Good chilly morning, Philly. Today, about 230 sanitation trucks will wind through Philadelphia’s streets, collecting trash and recycling — and likely getting into accidents. Over the past five years, the city’s trash truck drivers have averaged more than one accident per day, and the cost to taxpayers is adding up.
In other news, we’ve got what you need to know about yesterday’s historic day on Capitol Hill, and the lowdown on an “open-concept bathroom” in West Philly.
Since June 2015, Philadelphia’s trash truck drivers have been involved in about 2,000 accidents — averaging 440 each year, or more than one a day. Two-thirds of those accidents were labeled preventable.
And though the department’s rules require drivers with repeated preventable accidents to be demoted or dismissed, they’re typically only sent to training classes or suspended before being allowed back on the road with the 30-ton trucks.
Yet the accidents continue, and they’re costing taxpayers millions.
And the difference along the community shopping hub is immediately apparent, shoppers and shopkeepers say, at least during daylight hours.
“You got to clean the house before you do anything for the tourists," one store employee said. “Otherwise, they’re not going to be around. It’s helping a lot.”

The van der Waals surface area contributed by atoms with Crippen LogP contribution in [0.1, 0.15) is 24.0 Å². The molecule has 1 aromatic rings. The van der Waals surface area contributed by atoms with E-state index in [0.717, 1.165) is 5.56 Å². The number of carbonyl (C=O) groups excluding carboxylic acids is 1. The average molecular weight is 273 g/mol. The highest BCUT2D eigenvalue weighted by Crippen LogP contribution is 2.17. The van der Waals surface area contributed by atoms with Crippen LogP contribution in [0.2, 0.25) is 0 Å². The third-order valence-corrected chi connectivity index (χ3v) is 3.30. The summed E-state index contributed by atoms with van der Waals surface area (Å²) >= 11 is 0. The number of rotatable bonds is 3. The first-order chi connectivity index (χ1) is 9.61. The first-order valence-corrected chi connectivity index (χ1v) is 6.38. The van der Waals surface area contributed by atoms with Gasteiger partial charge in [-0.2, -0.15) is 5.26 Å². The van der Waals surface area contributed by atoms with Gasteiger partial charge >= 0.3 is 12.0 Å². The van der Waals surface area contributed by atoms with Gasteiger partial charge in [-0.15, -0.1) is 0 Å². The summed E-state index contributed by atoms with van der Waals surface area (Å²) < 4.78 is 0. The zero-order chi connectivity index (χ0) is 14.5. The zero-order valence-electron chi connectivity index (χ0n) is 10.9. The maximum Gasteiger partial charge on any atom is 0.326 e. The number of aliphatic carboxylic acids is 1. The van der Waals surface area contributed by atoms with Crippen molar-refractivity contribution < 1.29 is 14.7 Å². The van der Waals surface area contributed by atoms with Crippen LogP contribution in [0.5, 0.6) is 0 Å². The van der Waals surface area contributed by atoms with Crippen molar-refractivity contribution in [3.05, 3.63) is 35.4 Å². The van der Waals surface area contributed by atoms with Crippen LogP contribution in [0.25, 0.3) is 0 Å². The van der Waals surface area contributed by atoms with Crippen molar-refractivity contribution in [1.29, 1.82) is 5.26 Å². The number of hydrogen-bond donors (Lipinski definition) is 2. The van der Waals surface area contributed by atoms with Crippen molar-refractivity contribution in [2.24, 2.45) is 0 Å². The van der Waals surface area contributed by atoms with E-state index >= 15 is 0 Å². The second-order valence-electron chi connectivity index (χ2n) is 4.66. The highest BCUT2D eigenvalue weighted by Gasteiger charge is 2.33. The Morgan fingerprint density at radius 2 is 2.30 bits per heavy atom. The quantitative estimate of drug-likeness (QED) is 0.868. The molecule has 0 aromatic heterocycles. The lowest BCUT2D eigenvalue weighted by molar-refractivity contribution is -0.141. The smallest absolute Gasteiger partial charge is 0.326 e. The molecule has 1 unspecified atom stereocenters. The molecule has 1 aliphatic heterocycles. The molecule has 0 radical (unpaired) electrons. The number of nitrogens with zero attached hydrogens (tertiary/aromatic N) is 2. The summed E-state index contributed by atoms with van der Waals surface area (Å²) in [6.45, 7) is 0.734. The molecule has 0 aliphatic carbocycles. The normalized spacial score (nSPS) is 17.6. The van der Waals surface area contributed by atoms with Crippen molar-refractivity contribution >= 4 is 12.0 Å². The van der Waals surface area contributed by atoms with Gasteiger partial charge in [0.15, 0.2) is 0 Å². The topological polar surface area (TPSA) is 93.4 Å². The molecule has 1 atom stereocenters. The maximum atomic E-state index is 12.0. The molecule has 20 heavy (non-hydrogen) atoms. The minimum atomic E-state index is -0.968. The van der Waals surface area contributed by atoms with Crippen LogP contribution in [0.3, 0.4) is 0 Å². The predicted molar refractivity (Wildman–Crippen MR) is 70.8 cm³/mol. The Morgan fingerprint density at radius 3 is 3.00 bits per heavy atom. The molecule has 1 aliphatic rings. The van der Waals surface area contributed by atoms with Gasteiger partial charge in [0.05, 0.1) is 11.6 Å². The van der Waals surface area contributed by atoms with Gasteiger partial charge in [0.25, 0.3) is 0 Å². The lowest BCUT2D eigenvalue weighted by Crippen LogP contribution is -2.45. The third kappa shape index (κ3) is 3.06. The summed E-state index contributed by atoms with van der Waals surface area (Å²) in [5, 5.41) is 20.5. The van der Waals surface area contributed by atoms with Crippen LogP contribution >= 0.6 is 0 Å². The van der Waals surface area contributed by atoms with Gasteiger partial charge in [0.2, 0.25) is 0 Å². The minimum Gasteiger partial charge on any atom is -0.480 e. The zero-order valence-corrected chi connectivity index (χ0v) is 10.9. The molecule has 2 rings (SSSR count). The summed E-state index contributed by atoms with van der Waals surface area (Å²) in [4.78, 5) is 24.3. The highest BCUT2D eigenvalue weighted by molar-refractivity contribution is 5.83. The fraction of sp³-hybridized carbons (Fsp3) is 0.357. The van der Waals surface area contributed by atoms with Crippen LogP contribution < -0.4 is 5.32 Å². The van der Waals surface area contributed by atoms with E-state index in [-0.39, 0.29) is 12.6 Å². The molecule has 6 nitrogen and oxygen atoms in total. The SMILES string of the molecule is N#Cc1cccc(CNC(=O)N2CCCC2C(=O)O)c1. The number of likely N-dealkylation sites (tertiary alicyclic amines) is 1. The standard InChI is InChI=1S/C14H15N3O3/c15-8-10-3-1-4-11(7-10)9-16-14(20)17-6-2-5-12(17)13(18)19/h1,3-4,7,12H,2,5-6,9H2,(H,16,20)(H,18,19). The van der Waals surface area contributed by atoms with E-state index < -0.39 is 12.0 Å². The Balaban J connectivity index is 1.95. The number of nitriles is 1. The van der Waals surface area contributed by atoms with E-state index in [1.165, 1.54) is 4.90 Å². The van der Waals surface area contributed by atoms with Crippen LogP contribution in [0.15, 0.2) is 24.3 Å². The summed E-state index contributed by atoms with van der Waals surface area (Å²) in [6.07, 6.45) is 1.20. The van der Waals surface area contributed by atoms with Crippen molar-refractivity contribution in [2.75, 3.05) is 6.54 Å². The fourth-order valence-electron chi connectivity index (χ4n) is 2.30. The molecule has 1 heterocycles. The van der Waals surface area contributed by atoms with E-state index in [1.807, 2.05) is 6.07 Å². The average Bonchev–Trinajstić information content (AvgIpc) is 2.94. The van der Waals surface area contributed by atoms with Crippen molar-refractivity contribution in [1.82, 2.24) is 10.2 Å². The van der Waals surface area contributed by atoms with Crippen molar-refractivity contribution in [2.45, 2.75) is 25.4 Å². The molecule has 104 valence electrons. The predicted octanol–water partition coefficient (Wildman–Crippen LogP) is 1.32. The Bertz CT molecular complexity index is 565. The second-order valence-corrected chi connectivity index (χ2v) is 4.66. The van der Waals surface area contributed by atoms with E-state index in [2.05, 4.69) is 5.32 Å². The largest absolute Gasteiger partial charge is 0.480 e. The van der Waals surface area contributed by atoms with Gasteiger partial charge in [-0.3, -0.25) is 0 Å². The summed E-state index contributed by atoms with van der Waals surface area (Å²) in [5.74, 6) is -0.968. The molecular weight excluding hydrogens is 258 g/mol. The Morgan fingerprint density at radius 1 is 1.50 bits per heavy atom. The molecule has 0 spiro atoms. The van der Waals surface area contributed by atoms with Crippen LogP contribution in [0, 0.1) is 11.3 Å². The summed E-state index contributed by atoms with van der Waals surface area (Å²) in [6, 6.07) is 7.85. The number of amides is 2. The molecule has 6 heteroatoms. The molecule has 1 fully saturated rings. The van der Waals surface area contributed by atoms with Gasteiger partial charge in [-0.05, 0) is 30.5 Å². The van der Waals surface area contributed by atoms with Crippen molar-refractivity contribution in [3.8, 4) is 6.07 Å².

For more than five hours yesterday, grim-faced Democrats and Republicans opened public testimony into what is likely to become the third presidential impeachment in American history.
Steve Castor, a relatively low-profile lawyer from the Philadelphia area, emerged as a key player for Republicans in the proceedings, while George Conway sounded off about the hearings on MSNBC.
Among the attendees: New Jersey drag queen Pissi Myles, who documented the historic day at the Capitol.
Read more key highlights from Day One here.
Two sunsets are better than one. 🌇Thanks for the photo, @kslouf!
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“Two Philadelphias, we always call it. The shiny new one, and the Philadelphia that lies in the shadow of all the best-of lists and Heritage Cities designations. We call the one in the shadows the 'other’ Philadelphia. But it is the overarching reality of our city.” — Columnist Mike Newall on the divide between those who have and those who have not in Philadelphia.